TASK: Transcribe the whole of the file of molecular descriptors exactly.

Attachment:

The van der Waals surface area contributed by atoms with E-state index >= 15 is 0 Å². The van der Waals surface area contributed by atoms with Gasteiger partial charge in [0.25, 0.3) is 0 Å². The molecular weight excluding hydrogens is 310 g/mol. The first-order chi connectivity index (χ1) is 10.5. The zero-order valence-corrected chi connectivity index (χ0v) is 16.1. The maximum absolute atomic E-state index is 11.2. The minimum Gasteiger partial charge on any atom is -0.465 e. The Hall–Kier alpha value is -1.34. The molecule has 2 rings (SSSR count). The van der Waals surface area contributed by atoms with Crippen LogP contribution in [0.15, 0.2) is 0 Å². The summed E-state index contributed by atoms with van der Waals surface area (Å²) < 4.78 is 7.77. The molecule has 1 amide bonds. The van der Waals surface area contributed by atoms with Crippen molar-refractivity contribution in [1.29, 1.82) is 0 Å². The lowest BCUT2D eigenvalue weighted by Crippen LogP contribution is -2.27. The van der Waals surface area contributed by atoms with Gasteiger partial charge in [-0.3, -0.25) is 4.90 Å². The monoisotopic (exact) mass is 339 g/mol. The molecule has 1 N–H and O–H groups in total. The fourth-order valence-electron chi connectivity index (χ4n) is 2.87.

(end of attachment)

The van der Waals surface area contributed by atoms with E-state index >= 15 is 0 Å². The van der Waals surface area contributed by atoms with Gasteiger partial charge in [0.25, 0.3) is 0 Å². The molecular weight excluding hydrogens is 310 g/mol. The first-order chi connectivity index (χ1) is 10.5. The zero-order valence-corrected chi connectivity index (χ0v) is 16.1. The maximum absolute atomic E-state index is 11.2. The minimum Gasteiger partial charge on any atom is -0.465 e. The Hall–Kier alpha value is -1.34. The molecule has 2 rings (SSSR count). The van der Waals surface area contributed by atoms with Crippen LogP contribution in [0.15, 0.2) is 0 Å². The summed E-state index contributed by atoms with van der Waals surface area (Å²) < 4.78 is 7.77. The molecule has 1 amide bonds. The van der Waals surface area contributed by atoms with Crippen molar-refractivity contribution in [1.29, 1.82) is 0 Å². The lowest BCUT2D eigenvalue weighted by Crippen LogP contribution is -2.27. The van der Waals surface area contributed by atoms with Gasteiger partial charge in [-0.3, -0.25) is 4.90 Å². The monoisotopic (exact) mass is 339 g/mol. The molecule has 1 N–H and O–H groups in total. The fourth-order valence-electron chi connectivity index (χ4n) is 2.87.